Mark Reed, Managing Director, John M. Belk Endowment, NC
Nancy Simpkins, Klingenstein Family Representative, NY
Educators often wonder what impact their efforts have on an individual student. For the Klingenstein family, classroom experiences of long ago inspired them to provide similar opportunities for future students by ensuring a cadre of strong school leaders to replace the great ones of the past.
In 1977, The Klingenstein Fund established the Joseph Klingenstein Fellows at Teachers College, Columbia University, the first university-based leadership training for those in the independent school field. The Fellows Program began with twelve participants and over the years Klingenstein Center offerings have grown to include five programs serving early career teachers, mid-career educators and administrators, and heads of schools. The Center currently has over 4000 alumni in 49 U.S. states and territories and 60 countries working in schools around the world and has been credited with contributing to the professionalization of the field.
Through carefully-designed programs that are continuously evaluated and improved, cutting-edge knowledge, skills for effective practice and well-chosen faculty, the Center has sustained a reputation for developing more informed and better prepared leaders to confront independent and international school challenges and possibilities in a rapidly-changing world.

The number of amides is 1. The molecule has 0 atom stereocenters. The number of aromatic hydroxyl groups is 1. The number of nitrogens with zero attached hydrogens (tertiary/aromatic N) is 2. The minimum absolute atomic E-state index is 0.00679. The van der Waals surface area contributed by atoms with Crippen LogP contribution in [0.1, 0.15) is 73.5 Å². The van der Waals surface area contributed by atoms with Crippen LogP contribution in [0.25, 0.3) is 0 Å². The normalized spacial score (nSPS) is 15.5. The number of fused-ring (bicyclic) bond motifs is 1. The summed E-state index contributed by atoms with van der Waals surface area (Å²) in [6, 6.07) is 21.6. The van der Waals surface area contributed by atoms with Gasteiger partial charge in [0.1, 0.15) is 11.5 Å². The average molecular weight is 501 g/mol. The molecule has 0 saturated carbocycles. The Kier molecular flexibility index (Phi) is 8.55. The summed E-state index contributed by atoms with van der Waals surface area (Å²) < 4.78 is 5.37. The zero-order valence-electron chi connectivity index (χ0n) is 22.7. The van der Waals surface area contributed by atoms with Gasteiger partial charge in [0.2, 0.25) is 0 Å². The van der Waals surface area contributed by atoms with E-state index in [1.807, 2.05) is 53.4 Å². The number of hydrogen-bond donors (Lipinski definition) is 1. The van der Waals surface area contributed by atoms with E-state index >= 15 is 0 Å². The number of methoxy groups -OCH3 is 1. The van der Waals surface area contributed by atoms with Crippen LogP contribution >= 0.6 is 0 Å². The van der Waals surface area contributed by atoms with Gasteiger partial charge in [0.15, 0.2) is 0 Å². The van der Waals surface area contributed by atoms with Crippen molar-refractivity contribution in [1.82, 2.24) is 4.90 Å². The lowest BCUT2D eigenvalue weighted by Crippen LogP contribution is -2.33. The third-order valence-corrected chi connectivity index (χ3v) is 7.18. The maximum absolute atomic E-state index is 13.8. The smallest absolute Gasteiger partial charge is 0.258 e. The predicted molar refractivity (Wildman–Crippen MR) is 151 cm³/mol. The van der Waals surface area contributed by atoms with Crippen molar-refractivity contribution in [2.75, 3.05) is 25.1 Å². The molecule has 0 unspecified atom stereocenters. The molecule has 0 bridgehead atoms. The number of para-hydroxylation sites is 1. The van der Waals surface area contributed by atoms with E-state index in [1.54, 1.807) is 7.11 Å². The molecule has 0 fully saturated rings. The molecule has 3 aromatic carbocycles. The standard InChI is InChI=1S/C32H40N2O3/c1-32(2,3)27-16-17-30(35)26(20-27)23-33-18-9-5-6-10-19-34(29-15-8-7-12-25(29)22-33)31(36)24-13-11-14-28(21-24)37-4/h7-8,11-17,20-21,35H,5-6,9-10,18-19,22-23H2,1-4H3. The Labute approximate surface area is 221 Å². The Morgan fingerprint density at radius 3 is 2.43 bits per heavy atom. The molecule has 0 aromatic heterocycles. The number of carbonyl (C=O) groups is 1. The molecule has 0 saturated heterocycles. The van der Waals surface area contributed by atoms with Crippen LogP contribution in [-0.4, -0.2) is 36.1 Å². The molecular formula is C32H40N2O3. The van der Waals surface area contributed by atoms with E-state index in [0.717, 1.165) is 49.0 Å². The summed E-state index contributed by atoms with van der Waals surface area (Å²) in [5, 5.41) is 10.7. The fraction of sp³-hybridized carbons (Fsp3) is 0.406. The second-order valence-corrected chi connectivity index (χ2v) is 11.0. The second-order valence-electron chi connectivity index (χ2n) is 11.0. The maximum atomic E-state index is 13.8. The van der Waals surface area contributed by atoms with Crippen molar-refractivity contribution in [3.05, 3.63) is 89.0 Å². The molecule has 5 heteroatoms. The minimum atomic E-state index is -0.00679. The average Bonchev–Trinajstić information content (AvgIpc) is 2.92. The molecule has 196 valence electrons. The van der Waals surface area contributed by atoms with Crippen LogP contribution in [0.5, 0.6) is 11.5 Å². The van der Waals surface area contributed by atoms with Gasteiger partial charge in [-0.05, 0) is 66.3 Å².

Pearl Rock Kane was the first director of the Klingenstein Center and a beloved professor, advisor, and mentor to thousands of independent school educators who attended its programs. She led the Klingenstein Center for 37 years, during which she built the Center from a single fellowship program into the preeminent organization of its kind featuring two fellowship programs, three graduate programs, the Klingbrief newsletter, and more. Pearl was honored at the Klingenstein Center's 40th Anniversary celebration in April of 2018, where she was presented with the Teachers College President's Medal of Excellence and where Teachers College announced the creation of the Pearl Rock Kane Endowed Scholarship, which honors Pearl's vision and leadership by providing scholarship funding to future Klingenstein Center students. Pearl passed away in February, but her legacy will continue to shape the Center, the lives of her students, and the global independent school community.